People pass a “for rent” sign outside an apartment complex on Ocean Boulevard. Photo by Thomas R. Cordova.

With roughly 170 housing vouchers waiting to be used and many more families than that in need of homes, Long Beach has launched a renewed, more robust effort to find landlords willing to participate in the city’s voucher program.

Officials created a call center in the city’s Housing Authority where staffers reach out to property owners to explain the voucher program and related financial incentives, including $2,500 for each lease to a voucher holder. Mayor Rex Richardson invited landlords to a forum last week to learn about the program, and the city will hold information sessions over the next several months in the hope of connecting with even more housing owners and managers.

It’s all part of what Housing Authority Deputy Executive Director Alison King called “a significantly ramped-up, all-out battle cry” to get more Long Beach residents out of actual or potential homelessness and into stable housing.

For years the city has received federal funding for vouchers that cover rent costs for very low-income residents, but when the pandemic exacerbated the homelessness crisis, it was issued 582 new emergency vouchers.

More than 400 of those have been put to use since 2021, but finding property owners to rent to voucher-holders is an ongoing challenge.

Some had misconceptions about the program or worried about worst-case scenarios, such as if a tenant with severe mental illness caused more damage to their property than the program would reimburse.

In former Councilmember Suzie Price’s conversations with landlords, she said, she learned “they thought that the bureaucracy was such that it was inhibiting their desire to help if they could, and at the end of the day they felt they would be holding the bag if something fell through.”

And the pandemic-related eviction moratorium created a sort of Catch-22, Apartment Association California Southern Cities Executive Director John Edmond said.

If a tenant stopped paying their share of the subsidized rent, they could lose eligibility for the program. But since they couldn’t be evicted, landlords had to choose between accepting less than full rent and reporting the nonpayment—potentially receiving nothing.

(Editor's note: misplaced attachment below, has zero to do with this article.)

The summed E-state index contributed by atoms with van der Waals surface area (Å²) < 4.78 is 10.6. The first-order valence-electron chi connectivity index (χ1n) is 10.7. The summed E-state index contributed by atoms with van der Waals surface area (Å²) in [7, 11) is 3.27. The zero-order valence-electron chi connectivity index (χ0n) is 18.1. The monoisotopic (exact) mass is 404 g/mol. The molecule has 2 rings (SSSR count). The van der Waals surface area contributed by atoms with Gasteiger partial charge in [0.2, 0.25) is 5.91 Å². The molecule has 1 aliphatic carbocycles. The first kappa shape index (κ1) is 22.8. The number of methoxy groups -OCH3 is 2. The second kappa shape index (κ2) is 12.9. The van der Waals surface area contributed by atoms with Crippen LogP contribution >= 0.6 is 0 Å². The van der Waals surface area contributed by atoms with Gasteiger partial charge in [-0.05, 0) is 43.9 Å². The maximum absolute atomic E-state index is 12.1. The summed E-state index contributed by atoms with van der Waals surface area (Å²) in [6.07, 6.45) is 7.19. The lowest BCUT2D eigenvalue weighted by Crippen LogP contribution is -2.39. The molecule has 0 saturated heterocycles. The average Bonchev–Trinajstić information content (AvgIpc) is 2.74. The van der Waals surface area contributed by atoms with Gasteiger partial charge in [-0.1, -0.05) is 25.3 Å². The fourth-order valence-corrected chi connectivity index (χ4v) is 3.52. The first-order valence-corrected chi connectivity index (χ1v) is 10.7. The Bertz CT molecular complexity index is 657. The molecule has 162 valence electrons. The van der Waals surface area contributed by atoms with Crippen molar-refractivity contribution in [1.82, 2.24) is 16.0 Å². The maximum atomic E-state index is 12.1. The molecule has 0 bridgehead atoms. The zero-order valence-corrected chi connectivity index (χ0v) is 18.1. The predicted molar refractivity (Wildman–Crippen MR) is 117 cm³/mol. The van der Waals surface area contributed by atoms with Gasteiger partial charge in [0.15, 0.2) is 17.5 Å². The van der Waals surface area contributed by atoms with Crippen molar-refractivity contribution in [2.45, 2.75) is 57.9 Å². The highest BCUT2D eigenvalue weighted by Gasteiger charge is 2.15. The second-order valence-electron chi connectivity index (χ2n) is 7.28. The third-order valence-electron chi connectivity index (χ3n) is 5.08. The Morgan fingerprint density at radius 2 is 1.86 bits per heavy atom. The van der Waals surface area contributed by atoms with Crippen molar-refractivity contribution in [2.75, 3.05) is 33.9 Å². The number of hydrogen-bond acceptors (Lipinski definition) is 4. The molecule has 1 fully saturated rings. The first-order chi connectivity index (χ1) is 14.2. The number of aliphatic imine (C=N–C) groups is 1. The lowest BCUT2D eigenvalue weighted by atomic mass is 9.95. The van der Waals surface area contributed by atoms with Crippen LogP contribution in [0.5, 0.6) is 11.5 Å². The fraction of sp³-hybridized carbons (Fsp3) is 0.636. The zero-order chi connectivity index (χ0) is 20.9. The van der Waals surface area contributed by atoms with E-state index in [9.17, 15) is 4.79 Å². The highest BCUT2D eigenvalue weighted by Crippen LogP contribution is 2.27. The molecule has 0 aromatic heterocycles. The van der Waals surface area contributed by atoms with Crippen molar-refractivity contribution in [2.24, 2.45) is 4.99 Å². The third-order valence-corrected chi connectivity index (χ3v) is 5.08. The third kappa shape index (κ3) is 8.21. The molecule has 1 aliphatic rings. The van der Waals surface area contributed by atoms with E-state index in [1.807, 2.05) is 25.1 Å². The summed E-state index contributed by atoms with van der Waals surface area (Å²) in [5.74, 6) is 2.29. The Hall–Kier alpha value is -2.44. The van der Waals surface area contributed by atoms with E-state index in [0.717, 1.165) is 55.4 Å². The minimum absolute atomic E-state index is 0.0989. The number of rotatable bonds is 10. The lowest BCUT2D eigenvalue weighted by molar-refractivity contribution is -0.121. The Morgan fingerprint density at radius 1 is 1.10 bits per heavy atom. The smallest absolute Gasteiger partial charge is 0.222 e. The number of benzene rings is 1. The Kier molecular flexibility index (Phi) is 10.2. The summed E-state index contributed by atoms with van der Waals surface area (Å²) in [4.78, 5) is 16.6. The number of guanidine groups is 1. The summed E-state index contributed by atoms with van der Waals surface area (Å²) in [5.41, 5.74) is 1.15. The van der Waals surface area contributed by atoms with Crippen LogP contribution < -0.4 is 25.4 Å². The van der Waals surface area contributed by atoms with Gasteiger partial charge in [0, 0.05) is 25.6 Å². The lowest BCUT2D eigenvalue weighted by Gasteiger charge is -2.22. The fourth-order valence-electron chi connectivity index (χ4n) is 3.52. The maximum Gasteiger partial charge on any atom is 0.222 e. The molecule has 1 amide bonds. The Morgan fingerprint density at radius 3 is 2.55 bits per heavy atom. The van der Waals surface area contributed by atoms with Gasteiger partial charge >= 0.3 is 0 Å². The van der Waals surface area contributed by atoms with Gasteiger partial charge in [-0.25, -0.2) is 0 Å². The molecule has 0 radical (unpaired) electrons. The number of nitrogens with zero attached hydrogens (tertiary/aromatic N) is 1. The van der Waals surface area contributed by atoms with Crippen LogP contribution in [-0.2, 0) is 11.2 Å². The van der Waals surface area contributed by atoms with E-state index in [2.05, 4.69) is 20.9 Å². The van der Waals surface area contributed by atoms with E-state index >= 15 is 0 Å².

The moratorium’s March 31 expiration could help change the equation, Edmond said.

“I think that maybe with the eviction moratorium (ending), because there’s that recourse that’s not provided right now, you might see an uptick in participation” in Long Beach’s voucher program, he said.

Price tackled misconceptions and concerns about the voucher program by holding a special workshop for property owners and managers in August where they could hear from landlords with positive experiences.

“I think it brought awareness to a lot of the small property owners as well as the large management companies that the city is putting a whole new focus on this and making an effort to be user friendly,” Price said.

It worked, and the mayor has picked up the torch. King said about 58 housing providers came to Richardson’s forum last week, and five of them agreed to list one of their units for voucher holders.

It may seem like the smallest of victories—with more families in need than vouchers, King said there are about 400 eligible residents searching for a place to use one of about 170 remaining vouchers—but it’s a way to ease owners into the program, and maybe they’ll decide to do more after their worst fears don’t come true.

“We are simply asking owners who have never participated in our program to just give us an opportunity to house one person in a place where they might not have otherwise accepted a voucher and see how that works,” KIng said.

An information session for property owners new to the voucher program is scheduled March 14. To sign up or get other details on the program, housing providers can call 562-570-5372 or visit